Music and Capitalism: A History of the Present

University of Chicago Press
2
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iTunes. Spotify. Pandora. With these brief words one can map the landscape of music today, but these aren’t musicians, songs, or anything else actually musical—they are products and brands. In this book, Timothy D. Taylor explores just how pervasively capitalism has shaped music over the last few decades. Examining changes in the production, distribution, and consumption of music, he offers an incisive critique of the music industry’s shift in focus from creativity to profits, as well as stories of those who are laboring to find and make musical meaning in the shadows of the mainstream cultural industries.

Taylor explores everything from the branding of musicians to the globalization of music to the emergence of digital technologies in music production and consumption. Drawing on interviews with industry insiders, musicians, and indie label workers, he traces both the constricting forces of bottom-line economics and the revolutionary emergence of the affordable home studio, the global internet, and the mp3 that have shaped music in different ways. A sophisticated analysis of how music is made, repurposed, advertised, sold, pirated, and consumed, Music and Capitalism is a must read for anyone who cares about what they are listening to, how, and why.
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About the author

Timothy D. Taylor is professor in the Department of Ethnomusicology at the University of California, Los Angeles. He is the author of several books, most recently The Sounds of Capitalism, also published by the University of Chicago Press.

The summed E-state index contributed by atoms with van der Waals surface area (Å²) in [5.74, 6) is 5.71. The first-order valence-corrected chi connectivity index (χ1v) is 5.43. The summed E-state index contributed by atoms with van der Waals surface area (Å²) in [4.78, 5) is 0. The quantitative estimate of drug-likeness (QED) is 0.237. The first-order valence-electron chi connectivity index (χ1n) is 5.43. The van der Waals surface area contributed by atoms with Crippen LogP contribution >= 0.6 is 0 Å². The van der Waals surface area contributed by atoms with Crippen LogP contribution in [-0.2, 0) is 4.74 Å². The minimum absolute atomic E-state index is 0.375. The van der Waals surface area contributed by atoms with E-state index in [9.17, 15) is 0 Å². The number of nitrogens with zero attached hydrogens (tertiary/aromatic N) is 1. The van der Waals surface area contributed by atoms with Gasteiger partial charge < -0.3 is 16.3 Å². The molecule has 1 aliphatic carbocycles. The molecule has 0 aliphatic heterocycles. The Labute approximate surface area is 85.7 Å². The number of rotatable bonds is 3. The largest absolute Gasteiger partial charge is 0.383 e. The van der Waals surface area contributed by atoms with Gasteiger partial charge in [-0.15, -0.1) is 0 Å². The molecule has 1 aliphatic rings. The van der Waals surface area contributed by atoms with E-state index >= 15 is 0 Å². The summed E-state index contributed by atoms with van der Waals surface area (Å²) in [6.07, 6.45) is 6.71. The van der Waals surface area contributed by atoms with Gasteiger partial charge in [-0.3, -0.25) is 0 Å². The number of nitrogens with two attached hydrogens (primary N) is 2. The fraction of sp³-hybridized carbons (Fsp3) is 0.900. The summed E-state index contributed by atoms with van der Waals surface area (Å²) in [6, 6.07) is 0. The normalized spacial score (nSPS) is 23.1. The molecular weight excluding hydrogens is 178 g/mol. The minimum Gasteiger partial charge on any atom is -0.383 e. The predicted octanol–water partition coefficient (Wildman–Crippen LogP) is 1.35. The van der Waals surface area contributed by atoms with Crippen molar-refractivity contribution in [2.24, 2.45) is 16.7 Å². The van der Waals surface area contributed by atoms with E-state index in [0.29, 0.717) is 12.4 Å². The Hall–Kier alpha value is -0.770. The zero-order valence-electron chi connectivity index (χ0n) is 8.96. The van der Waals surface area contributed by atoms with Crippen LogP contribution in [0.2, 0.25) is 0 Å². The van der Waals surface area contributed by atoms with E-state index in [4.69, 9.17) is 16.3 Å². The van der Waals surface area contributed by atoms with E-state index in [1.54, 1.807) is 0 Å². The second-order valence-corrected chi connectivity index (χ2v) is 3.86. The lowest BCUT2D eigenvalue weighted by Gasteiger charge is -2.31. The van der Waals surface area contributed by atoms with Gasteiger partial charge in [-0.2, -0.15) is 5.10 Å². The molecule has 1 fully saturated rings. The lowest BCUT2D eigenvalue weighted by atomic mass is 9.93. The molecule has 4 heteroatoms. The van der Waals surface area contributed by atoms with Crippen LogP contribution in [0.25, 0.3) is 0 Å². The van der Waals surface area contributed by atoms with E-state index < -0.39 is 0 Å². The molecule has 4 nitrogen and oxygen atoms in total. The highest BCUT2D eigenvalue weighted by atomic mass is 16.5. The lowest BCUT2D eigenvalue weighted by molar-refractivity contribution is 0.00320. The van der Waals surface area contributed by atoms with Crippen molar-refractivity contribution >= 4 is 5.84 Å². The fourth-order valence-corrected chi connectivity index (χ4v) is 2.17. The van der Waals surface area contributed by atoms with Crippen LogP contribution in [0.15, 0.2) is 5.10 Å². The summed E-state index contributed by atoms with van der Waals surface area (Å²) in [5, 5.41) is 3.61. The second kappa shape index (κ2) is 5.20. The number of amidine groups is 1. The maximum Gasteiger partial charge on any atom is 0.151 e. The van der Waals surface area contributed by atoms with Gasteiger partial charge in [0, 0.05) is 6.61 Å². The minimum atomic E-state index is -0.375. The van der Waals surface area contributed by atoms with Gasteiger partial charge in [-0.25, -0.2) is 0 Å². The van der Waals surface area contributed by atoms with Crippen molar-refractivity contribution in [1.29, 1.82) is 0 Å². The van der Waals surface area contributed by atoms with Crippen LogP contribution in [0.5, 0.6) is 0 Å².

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Additional Information

Publisher
University of Chicago Press
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Published on
Dec 29, 2015
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Pages
240
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ISBN
9780226312026
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Language
English
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Genres
History / General
History / Modern / 20th Century
History / Modern / 21st Century
Music / Business Aspects
Music / General
Music / History & Criticism
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Content Protection
This content is DRM protected.
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Available on Android devices
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Eligible for Family Library

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Beethoven’s sixteen string quartets are some of the most extraordinary and challenging pieces of music ever written. Originally composed and performed between 1798 and 1826, they have inspired artists of all kinds—not only musicians—and have been subject to endless reinterpretation. But what is it like to personally take up the challenge of these compositions, not only as a musician, but as a member of a quartet, where each player has ideas about style and expression? To answer this question, Edward Dusinberre, first violinist of the renowned Takács Quartet, offers a rare peek inside the workings of his ensemble, while providing an insightful history of the compositions and their performance.